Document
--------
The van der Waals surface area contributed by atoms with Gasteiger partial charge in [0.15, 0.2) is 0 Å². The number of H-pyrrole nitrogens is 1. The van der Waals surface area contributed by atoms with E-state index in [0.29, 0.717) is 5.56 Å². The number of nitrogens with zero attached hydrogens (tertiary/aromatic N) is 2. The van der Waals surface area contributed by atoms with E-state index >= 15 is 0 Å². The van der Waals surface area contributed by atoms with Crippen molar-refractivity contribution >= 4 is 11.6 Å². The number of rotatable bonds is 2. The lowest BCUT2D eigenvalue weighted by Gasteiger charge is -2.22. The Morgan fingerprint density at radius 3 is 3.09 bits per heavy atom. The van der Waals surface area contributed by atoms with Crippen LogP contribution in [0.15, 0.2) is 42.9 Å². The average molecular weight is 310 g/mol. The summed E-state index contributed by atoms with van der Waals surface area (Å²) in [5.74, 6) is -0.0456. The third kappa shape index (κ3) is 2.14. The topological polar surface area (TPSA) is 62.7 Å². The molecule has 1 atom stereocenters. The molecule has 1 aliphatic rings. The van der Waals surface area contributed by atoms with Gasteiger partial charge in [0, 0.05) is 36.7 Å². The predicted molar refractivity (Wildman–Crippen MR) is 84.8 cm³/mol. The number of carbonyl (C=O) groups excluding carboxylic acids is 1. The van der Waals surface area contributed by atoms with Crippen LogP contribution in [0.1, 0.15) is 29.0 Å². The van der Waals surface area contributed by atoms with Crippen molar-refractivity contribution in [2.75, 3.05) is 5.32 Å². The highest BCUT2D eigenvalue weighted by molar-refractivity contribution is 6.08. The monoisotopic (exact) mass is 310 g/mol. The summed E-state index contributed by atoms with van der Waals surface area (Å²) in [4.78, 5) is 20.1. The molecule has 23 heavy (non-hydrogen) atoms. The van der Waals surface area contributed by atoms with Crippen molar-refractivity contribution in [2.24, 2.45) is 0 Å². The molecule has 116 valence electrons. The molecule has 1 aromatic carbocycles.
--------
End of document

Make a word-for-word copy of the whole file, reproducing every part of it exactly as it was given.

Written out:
The van der Waals surface area contributed by atoms with Gasteiger partial charge in [0.15, 0.2) is 0 Å². The number of H-pyrrole nitrogens is 1. The van der Waals surface area contributed by atoms with E-state index in [0.29, 0.717) is 5.56 Å². The number of nitrogens with zero attached hydrogens (tertiary/aromatic N) is 2. The van der Waals surface area contributed by atoms with E-state index >= 15 is 0 Å². The van der Waals surface area contributed by atoms with Crippen molar-refractivity contribution >= 4 is 11.6 Å². The number of rotatable bonds is 2. The lowest BCUT2D eigenvalue weighted by Gasteiger charge is -2.22. The Morgan fingerprint density at radius 3 is 3.09 bits per heavy atom. The van der Waals surface area contributed by atoms with Crippen LogP contribution in [0.15, 0.2) is 42.9 Å². The average molecular weight is 310 g/mol. The summed E-state index contributed by atoms with van der Waals surface area (Å²) in [5.74, 6) is -0.0456. The third kappa shape index (κ3) is 2.14. The topological polar surface area (TPSA) is 62.7 Å². The molecule has 1 atom stereocenters. The molecule has 1 aliphatic rings. The van der Waals surface area contributed by atoms with Gasteiger partial charge in [0, 0.05) is 36.7 Å². The predicted molar refractivity (Wildman–Crippen MR) is 84.8 cm³/mol. The number of carbonyl (C=O) groups excluding carboxylic acids is 1. The van der Waals surface area contributed by atoms with Crippen LogP contribution in [0.1, 0.15) is 29.0 Å². The van der Waals surface area contributed by atoms with Crippen molar-refractivity contribution in [2.75, 3.05) is 5.32 Å². The highest BCUT2D eigenvalue weighted by molar-refractivity contribution is 6.08. The monoisotopic (exact) mass is 310 g/mol. The summed E-state index contributed by atoms with van der Waals surface area (Å²) in [4.78, 5) is 20.1. The molecule has 23 heavy (non-hydrogen) atoms. The van der Waals surface area contributed by atoms with Crippen molar-refractivity contribution in [2.24, 2.45) is 0 Å². The molecule has 116 valence electrons. The molecule has 1 aromatic carbocycles.